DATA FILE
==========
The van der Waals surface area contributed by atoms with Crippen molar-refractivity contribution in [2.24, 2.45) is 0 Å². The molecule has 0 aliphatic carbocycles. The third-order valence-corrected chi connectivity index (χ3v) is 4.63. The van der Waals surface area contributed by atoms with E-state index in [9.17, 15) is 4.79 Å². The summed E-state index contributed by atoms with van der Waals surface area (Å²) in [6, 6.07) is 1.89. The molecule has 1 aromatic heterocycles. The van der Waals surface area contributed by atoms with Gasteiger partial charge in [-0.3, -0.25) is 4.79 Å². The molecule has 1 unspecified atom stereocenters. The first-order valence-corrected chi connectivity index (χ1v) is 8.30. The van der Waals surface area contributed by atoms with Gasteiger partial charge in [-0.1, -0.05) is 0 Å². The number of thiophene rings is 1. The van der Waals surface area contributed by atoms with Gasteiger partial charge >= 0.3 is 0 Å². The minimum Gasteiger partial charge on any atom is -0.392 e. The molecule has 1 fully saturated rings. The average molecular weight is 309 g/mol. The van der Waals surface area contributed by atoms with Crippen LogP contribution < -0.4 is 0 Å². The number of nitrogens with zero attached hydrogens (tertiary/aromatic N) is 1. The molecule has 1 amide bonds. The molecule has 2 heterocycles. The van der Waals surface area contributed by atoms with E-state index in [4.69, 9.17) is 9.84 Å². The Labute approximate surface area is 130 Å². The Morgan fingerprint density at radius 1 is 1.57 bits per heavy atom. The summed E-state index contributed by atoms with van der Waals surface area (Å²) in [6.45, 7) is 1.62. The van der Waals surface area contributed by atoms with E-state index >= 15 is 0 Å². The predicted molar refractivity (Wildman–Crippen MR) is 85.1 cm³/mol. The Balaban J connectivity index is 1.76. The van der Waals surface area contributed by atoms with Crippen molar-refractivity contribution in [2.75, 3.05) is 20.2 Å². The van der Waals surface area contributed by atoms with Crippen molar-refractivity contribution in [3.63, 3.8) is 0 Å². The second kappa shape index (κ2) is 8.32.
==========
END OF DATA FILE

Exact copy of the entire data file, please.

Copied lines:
The van der Waals surface area contributed by atoms with Crippen molar-refractivity contribution in [2.24, 2.45) is 0 Å². The molecule has 0 aliphatic carbocycles. The third-order valence-corrected chi connectivity index (χ3v) is 4.63. The van der Waals surface area contributed by atoms with E-state index in [9.17, 15) is 4.79 Å². The summed E-state index contributed by atoms with van der Waals surface area (Å²) in [6, 6.07) is 1.89. The molecule has 1 aromatic heterocycles. The van der Waals surface area contributed by atoms with Gasteiger partial charge in [-0.3, -0.25) is 4.79 Å². The molecule has 1 unspecified atom stereocenters. The first-order valence-corrected chi connectivity index (χ1v) is 8.30. The van der Waals surface area contributed by atoms with Gasteiger partial charge in [-0.1, -0.05) is 0 Å². The number of thiophene rings is 1. The van der Waals surface area contributed by atoms with Gasteiger partial charge >= 0.3 is 0 Å². The minimum Gasteiger partial charge on any atom is -0.392 e. The molecule has 1 fully saturated rings. The average molecular weight is 309 g/mol. The van der Waals surface area contributed by atoms with Crippen LogP contribution < -0.4 is 0 Å². The number of nitrogens with zero attached hydrogens (tertiary/aromatic N) is 1. The molecule has 1 amide bonds. The molecule has 2 heterocycles. The van der Waals surface area contributed by atoms with E-state index in [4.69, 9.17) is 9.84 Å². The Labute approximate surface area is 130 Å². The Morgan fingerprint density at radius 1 is 1.57 bits per heavy atom. The summed E-state index contributed by atoms with van der Waals surface area (Å²) in [6.45, 7) is 1.62. The van der Waals surface area contributed by atoms with E-state index >= 15 is 0 Å². The predicted molar refractivity (Wildman–Crippen MR) is 85.1 cm³/mol. The Balaban J connectivity index is 1.76. The van der Waals surface area contributed by atoms with Crippen molar-refractivity contribution in [2.75, 3.05) is 20.2 Å². The van der Waals surface area contributed by atoms with Crippen molar-refractivity contribution in [3.63, 3.8) is 0 Å². The second kappa shape index (κ2) is 8.32.